The available communications spectrum has become increasingly crowded due to the proliferation of home automation devices, remote-controlled aircraft, remote sensors and Internet of Things (IOT) applications. Cognitive radio systems get around this problem by dynamically detecting and adapting to available white space in local radio communication channels. Wavelet-based energy detectors have been widely used for radio communications, but they are non-adaptive and struggle with low signal-to-noise ratio (SNR) signals.
Researchers at UNH have created an Empirical Mode Decomposition (EMD)-based energy detector that requires no prior information and is very good at separating noise from real-world signals. This versatile spectrum sensing method collects spectrum data and separates signals from noise through a “sifting” process. It can be used for both short- and long-range signal detection across multiple applications, including Wireless Regional Area Networks (WRAN) and spectrums allocated for regional TV broadcasts. The technology could be applied for security (e.g., drone detection, communication system detection), tactical radio systems, marine mapping and bio-identification, and wireless communication and broadcasting in crowded spaces. It is now available for licensing, start-up formation, sponsored research and collaborative R&D.
Improved Opto-Coupler Design with Enhanced Performance
Sending electrical components into the harsh environment of space requires significant hardening to improve longevity and performance. Existing opto-couplers (electronic components that transfer electrical signals between two isolated circuits using light) have size limitations to prevent damage, making high current transfer ratios (CTR) difficult to achieve. UNH researchers have developed a novel opto-coupler design with increased CTR, high isolation potential and high reverse breakdown voltage. This design provides a 10x to 20x increase in CTR with better thermal management. The compact, streamlined design works well for space-based applications and reduces the number of parts to be designed and machined. Other potential applications include medical devices, industrial automation, professional light-measurement instruments and auto-exposure meters. The patent-pending technology is currently available for licensing, start-up formation and collaborative R&D.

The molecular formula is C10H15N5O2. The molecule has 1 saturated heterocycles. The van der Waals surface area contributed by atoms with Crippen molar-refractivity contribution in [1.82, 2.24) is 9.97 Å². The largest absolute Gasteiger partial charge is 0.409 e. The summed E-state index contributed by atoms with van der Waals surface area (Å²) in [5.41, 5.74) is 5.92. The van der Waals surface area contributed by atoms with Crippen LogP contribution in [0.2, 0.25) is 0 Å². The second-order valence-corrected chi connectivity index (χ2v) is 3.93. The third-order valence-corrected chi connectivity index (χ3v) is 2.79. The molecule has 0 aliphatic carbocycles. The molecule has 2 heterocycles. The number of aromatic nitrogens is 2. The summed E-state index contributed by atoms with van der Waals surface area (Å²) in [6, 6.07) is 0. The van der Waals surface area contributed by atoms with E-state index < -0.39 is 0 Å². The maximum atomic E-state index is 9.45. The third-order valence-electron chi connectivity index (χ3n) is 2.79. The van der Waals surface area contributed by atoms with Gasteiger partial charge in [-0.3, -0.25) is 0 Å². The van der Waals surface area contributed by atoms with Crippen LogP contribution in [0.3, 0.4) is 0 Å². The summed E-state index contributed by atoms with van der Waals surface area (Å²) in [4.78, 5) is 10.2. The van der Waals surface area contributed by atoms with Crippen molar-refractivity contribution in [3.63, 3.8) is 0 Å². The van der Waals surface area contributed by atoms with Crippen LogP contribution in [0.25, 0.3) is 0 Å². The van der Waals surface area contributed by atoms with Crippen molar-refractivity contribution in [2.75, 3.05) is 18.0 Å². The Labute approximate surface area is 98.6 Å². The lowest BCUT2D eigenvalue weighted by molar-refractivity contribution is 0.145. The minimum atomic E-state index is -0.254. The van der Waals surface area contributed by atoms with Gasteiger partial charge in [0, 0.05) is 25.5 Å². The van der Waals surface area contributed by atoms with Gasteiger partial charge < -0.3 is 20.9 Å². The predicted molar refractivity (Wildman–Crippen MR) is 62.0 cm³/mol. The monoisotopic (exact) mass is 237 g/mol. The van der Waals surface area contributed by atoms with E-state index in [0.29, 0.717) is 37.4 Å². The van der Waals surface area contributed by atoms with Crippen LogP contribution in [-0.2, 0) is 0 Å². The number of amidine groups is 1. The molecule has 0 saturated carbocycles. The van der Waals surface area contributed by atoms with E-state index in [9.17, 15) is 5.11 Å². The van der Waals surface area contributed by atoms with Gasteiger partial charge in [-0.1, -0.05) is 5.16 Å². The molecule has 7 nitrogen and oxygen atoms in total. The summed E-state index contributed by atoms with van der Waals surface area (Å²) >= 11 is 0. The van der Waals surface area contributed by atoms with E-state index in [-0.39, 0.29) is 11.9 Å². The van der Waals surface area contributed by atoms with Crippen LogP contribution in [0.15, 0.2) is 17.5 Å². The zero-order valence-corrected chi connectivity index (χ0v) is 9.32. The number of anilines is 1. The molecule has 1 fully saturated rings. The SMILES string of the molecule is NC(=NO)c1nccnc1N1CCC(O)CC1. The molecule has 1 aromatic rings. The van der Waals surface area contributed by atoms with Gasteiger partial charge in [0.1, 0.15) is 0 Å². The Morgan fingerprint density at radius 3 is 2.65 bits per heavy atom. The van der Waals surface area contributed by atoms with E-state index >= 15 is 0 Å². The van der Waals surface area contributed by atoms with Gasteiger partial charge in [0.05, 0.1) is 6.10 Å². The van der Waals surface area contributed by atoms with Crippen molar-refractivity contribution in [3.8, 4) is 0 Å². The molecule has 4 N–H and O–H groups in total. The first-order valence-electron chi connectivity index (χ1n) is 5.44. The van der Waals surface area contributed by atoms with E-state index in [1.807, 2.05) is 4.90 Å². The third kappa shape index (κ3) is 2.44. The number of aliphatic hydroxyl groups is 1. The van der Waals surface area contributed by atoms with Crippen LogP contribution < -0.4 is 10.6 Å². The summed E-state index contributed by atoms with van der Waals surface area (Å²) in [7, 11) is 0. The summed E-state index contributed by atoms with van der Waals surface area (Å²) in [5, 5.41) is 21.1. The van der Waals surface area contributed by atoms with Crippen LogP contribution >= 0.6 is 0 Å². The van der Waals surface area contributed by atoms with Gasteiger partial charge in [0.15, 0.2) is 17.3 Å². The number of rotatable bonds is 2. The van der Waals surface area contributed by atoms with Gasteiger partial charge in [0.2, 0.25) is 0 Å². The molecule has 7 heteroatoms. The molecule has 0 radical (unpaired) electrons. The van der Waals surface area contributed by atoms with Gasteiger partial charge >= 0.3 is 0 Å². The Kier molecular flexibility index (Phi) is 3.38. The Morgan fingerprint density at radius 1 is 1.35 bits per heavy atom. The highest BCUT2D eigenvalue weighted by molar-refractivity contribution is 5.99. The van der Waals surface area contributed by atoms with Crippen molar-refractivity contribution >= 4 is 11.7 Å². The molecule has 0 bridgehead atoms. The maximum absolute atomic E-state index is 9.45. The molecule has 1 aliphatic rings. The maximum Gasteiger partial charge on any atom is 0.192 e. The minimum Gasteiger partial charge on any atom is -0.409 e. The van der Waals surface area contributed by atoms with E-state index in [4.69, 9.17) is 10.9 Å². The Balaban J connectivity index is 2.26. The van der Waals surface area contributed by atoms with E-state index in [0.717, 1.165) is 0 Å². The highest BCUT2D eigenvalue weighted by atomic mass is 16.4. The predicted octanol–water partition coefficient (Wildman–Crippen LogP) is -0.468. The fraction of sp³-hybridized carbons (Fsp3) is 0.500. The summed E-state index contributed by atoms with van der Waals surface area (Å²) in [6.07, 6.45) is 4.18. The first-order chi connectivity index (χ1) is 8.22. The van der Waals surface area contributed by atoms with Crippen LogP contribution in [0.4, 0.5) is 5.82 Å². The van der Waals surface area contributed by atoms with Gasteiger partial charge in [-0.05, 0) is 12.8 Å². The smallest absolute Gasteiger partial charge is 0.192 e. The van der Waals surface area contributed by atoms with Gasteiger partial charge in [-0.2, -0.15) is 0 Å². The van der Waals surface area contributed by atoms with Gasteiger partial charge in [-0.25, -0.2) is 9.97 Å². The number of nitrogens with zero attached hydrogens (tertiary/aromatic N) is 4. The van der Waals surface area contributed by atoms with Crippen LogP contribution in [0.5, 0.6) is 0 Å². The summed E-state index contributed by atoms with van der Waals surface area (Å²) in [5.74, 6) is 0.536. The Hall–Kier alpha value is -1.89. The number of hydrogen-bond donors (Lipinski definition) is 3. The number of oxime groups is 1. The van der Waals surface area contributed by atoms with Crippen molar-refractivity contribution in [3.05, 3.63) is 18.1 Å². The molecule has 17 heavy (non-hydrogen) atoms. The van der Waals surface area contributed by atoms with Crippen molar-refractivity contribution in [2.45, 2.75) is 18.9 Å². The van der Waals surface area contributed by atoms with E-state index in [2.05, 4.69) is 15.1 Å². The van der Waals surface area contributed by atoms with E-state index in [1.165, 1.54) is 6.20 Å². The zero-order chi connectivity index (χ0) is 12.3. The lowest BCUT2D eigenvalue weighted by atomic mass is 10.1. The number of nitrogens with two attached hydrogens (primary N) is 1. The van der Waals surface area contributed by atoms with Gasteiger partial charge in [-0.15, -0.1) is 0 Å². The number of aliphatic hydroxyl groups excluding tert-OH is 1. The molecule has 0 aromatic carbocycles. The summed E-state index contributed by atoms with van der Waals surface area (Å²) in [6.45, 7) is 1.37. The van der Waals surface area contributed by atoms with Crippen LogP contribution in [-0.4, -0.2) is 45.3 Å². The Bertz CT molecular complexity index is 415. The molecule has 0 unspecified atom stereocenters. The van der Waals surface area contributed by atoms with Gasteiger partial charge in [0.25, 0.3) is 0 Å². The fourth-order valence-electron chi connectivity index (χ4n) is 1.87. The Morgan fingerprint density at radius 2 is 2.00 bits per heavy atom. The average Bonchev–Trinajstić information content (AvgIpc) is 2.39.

Field-Deployable Imaging Neutron Detector (FIND)
Neutron imaging devices are used by the military and homeland security to detect nuclear materials that pose a risk to soldiers or civilians. However, there are currently gaps in detection capabilities, particularly in the ability to remotely and efficiently detect and identify kilogram-size samples of special nuclear materials (SNM).
There are no devices on the market today capable of detection in the one to 20 MeV energy range. The Field-deployable Imaging Neutron Detector (FIND), developed at UNH, enables fast and accurate detection and geolocation of small quantities of nuclear materials. Based on a patented tri-material dual-species neutron spectrometer, FIND differentiates between source types and locates sources to within 3°, overlaying their location on an optical camera image using a tablet-based graphical user interface. The field-tested device is highly portable, rugged enough to withstand battlefield conditions, and easy to transport and set up. The device gives military and security personnel a valuable new tool for industrial site monitoring, battlefield detection, natural disaster response and detection of “dirty bombs” and radioactive materials at points of entry.
Matthew Simon, Licensing Manager for Engineering & Physical Sciences at the University of New Hampshire presented these innovations during the Tech Match Sprint at the 2018 R&D 100 Conference. The University of New Hampshire is currently seeking commercialization partners for licensing and further technology development for the above technologies. Contact: Matthew.Simon@unh.edu, Tel: 603-862-0829
Battelle is the world’s largest non-profit research and development organization, applying science and technology to solve some of today’s most pressing problems. At major technology centers and national laboratories around the world, Battelle conducts research and development, designs and manufactures products, and delivers critical services for government and commercial customers. Headquartered in Columbus, Ohio, since its founding in 1929, Battelle serves the national security, health and life sciences, and energy and environmental industries.